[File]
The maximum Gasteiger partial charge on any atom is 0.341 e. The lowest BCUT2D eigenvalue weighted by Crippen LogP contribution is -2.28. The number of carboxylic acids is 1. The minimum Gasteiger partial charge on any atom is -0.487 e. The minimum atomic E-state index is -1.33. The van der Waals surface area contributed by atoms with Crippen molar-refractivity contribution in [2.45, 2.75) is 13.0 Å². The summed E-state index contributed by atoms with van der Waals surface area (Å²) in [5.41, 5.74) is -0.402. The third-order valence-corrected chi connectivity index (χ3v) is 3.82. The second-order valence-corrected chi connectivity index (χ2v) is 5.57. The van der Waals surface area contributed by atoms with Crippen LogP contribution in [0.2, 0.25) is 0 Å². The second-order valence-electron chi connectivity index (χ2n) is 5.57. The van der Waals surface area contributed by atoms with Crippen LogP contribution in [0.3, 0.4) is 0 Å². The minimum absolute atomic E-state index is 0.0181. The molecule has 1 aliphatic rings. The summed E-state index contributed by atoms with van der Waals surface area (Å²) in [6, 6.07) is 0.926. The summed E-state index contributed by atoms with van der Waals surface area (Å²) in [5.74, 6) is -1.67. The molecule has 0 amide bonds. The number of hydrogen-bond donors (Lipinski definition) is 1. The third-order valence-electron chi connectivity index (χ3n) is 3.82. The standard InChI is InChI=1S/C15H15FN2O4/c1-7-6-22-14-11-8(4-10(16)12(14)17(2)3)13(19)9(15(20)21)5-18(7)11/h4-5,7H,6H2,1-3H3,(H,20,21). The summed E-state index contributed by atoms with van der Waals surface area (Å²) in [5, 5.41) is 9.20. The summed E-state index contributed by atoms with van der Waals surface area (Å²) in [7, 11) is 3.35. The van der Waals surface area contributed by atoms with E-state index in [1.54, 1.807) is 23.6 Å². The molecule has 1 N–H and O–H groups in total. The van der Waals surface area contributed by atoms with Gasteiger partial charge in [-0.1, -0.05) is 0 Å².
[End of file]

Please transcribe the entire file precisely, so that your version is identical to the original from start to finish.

The maximum Gasteiger partial charge on any atom is 0.341 e. The lowest BCUT2D eigenvalue weighted by Crippen LogP contribution is -2.28. The number of carboxylic acids is 1. The minimum Gasteiger partial charge on any atom is -0.487 e. The minimum atomic E-state index is -1.33. The van der Waals surface area contributed by atoms with Crippen molar-refractivity contribution in [2.45, 2.75) is 13.0 Å². The summed E-state index contributed by atoms with van der Waals surface area (Å²) in [5.41, 5.74) is -0.402. The third-order valence-corrected chi connectivity index (χ3v) is 3.82. The second-order valence-corrected chi connectivity index (χ2v) is 5.57. The van der Waals surface area contributed by atoms with Crippen LogP contribution in [0.2, 0.25) is 0 Å². The second-order valence-electron chi connectivity index (χ2n) is 5.57. The van der Waals surface area contributed by atoms with Crippen LogP contribution in [0.3, 0.4) is 0 Å². The minimum absolute atomic E-state index is 0.0181. The molecule has 1 aliphatic rings. The summed E-state index contributed by atoms with van der Waals surface area (Å²) in [6, 6.07) is 0.926. The summed E-state index contributed by atoms with van der Waals surface area (Å²) in [5.74, 6) is -1.67. The molecule has 0 amide bonds. The number of hydrogen-bond donors (Lipinski definition) is 1. The third-order valence-electron chi connectivity index (χ3n) is 3.82. The standard InChI is InChI=1S/C15H15FN2O4/c1-7-6-22-14-11-8(4-10(16)12(14)17(2)3)13(19)9(15(20)21)5-18(7)11/h4-5,7H,6H2,1-3H3,(H,20,21). The summed E-state index contributed by atoms with van der Waals surface area (Å²) in [5, 5.41) is 9.20. The summed E-state index contributed by atoms with van der Waals surface area (Å²) in [7, 11) is 3.35. The van der Waals surface area contributed by atoms with E-state index in [1.54, 1.807) is 23.6 Å². The molecule has 1 N–H and O–H groups in total. The van der Waals surface area contributed by atoms with Gasteiger partial charge in [-0.1, -0.05) is 0 Å².